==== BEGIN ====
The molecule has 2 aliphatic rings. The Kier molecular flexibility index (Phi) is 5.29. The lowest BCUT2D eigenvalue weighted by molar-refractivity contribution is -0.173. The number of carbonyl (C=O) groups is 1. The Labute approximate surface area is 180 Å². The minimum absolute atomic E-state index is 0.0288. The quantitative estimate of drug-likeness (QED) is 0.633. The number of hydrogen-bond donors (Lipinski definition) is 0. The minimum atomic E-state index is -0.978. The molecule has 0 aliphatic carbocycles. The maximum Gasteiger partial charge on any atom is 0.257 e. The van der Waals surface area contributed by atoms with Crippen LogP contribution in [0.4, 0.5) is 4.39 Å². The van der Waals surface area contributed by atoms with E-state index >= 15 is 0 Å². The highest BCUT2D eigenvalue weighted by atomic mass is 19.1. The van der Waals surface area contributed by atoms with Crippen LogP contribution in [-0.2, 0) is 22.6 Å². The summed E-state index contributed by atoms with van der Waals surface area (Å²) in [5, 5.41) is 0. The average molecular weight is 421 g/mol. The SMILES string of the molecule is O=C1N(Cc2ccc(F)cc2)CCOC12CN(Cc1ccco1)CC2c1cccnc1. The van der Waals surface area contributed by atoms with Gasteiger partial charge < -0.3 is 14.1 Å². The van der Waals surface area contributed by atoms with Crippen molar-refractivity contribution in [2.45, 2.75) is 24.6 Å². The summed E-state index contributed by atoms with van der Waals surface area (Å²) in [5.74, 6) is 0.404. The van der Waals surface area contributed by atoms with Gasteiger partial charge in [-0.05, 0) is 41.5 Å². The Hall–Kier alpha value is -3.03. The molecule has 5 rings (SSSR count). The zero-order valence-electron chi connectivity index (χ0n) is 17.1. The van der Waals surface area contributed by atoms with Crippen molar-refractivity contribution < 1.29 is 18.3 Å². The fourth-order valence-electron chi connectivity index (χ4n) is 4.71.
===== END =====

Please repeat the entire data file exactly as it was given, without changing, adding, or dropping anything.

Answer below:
The molecule has 2 aliphatic rings. The Kier molecular flexibility index (Phi) is 5.29. The lowest BCUT2D eigenvalue weighted by molar-refractivity contribution is -0.173. The number of carbonyl (C=O) groups is 1. The Labute approximate surface area is 180 Å². The minimum absolute atomic E-state index is 0.0288. The quantitative estimate of drug-likeness (QED) is 0.633. The number of hydrogen-bond donors (Lipinski definition) is 0. The minimum atomic E-state index is -0.978. The molecule has 0 aliphatic carbocycles. The maximum Gasteiger partial charge on any atom is 0.257 e. The van der Waals surface area contributed by atoms with Crippen LogP contribution in [0.4, 0.5) is 4.39 Å². The van der Waals surface area contributed by atoms with E-state index >= 15 is 0 Å². The highest BCUT2D eigenvalue weighted by atomic mass is 19.1. The van der Waals surface area contributed by atoms with Crippen LogP contribution in [-0.2, 0) is 22.6 Å². The summed E-state index contributed by atoms with van der Waals surface area (Å²) in [5, 5.41) is 0. The average molecular weight is 421 g/mol. The SMILES string of the molecule is O=C1N(Cc2ccc(F)cc2)CCOC12CN(Cc1ccco1)CC2c1cccnc1. The van der Waals surface area contributed by atoms with Gasteiger partial charge < -0.3 is 14.1 Å². The van der Waals surface area contributed by atoms with Crippen molar-refractivity contribution in [2.45, 2.75) is 24.6 Å². The summed E-state index contributed by atoms with van der Waals surface area (Å²) in [5.74, 6) is 0.404. The van der Waals surface area contributed by atoms with Gasteiger partial charge in [-0.05, 0) is 41.5 Å². The Hall–Kier alpha value is -3.03. The molecule has 5 rings (SSSR count). The zero-order valence-electron chi connectivity index (χ0n) is 17.1. The van der Waals surface area contributed by atoms with Crippen molar-refractivity contribution < 1.29 is 18.3 Å². The fourth-order valence-electron chi connectivity index (χ4n) is 4.71.